Celebrity chef-turned-eco-warrior Hugh Fearnley-Whittingstall revealed a startling fact about Britain's 'throwaway culture' on Monday night. In his BBC1 programme, Hugh's War on Waste, he said that it "takes Britain just 10 minutes to throw away seven tonnes of clothes". Further highlighting that we trash over a third of our food sounds disgraceful.
But what he did not highlight was that this is built into the production cost and those suppliers which manage their internal waste and the ones which survive and prosper. More importantly it dis-regarded the consumer preference to pay for convenience and trend, and that “waste” is integral to the product and the satisfaction it delivers.
So as suppliers who listen to our customers what should we do? To change consumer behaviour is a long term societal issue and without macro intervention or economic driver of shortages (nostalgia from the war years) we should focus on what we can do within our own organisations.
So how do we identify waste? Firstly accepts that waste exists and is a function of daily working lives. Surveys show that around 80% of what we do is not valued by our customers, and around 50%of what we do doses not add value to our products and services.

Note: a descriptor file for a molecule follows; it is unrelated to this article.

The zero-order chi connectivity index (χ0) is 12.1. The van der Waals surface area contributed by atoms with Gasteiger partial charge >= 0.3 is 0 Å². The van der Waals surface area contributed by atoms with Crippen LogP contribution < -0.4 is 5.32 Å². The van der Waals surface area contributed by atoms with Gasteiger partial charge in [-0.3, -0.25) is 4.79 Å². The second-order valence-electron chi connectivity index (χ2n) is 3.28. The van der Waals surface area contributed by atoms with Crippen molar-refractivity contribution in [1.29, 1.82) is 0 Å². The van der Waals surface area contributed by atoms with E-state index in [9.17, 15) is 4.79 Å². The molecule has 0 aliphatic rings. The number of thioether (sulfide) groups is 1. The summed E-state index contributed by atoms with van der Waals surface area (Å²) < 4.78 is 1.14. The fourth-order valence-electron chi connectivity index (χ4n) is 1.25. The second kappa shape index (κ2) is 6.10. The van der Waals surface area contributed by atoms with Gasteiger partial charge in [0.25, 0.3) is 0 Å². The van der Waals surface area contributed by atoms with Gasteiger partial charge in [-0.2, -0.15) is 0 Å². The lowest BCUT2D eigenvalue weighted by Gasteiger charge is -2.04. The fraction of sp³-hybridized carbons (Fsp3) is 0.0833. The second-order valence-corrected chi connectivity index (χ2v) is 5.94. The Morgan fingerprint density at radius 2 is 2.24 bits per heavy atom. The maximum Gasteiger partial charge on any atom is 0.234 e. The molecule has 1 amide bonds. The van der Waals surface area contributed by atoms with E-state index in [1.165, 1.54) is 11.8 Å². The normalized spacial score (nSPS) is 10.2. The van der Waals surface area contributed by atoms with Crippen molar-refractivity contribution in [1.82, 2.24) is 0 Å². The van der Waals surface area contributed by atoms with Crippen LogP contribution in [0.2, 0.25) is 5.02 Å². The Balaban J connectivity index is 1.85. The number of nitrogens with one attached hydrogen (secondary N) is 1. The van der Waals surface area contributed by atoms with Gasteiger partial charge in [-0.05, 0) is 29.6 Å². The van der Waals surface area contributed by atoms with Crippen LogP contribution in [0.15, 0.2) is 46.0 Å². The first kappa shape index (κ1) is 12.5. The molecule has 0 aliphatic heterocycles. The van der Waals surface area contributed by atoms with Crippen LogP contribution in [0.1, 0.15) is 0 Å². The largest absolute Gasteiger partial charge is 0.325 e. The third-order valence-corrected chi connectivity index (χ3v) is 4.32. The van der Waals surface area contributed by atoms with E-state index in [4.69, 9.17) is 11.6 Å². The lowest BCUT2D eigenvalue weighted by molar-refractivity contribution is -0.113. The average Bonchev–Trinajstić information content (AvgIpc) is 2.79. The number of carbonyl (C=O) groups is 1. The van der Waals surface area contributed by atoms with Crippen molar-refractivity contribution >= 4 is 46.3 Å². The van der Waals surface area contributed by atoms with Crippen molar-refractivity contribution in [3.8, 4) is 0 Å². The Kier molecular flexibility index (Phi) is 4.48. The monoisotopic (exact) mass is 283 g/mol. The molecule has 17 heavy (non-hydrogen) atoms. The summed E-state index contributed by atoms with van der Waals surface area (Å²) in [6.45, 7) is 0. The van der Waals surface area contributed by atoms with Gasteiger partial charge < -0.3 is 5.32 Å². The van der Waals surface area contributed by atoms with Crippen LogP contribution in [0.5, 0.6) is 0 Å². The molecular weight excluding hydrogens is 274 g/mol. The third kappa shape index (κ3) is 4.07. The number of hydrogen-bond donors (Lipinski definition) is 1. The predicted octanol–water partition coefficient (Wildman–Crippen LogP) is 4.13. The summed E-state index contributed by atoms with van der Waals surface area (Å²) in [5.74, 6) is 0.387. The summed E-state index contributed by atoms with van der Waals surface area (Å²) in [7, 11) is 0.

We can live with inefficiency, the 80:20 rule holds true but as market facing organisations we know wants and needs change, plus new technology helps and hinders processes and people. The underlying law is that waste exists and will grow without intervention, and eventually will lead to uncompetitive performance.
From the audit you should be able to identify areas of improvement to increase productivity. By adding a metrics, value or Key Performance Indicator this will enable priorities and change management to but in place.
The war on waste is nothing new, however solving it may need a little help. Getting your organisation to think and act to combat waste is why the Professional Academy have developed a range of courses to help organisations develop a culture of reducing DOWNTIME, increasing productivity and aligning organisational capacity and capabilities to meet market needs.
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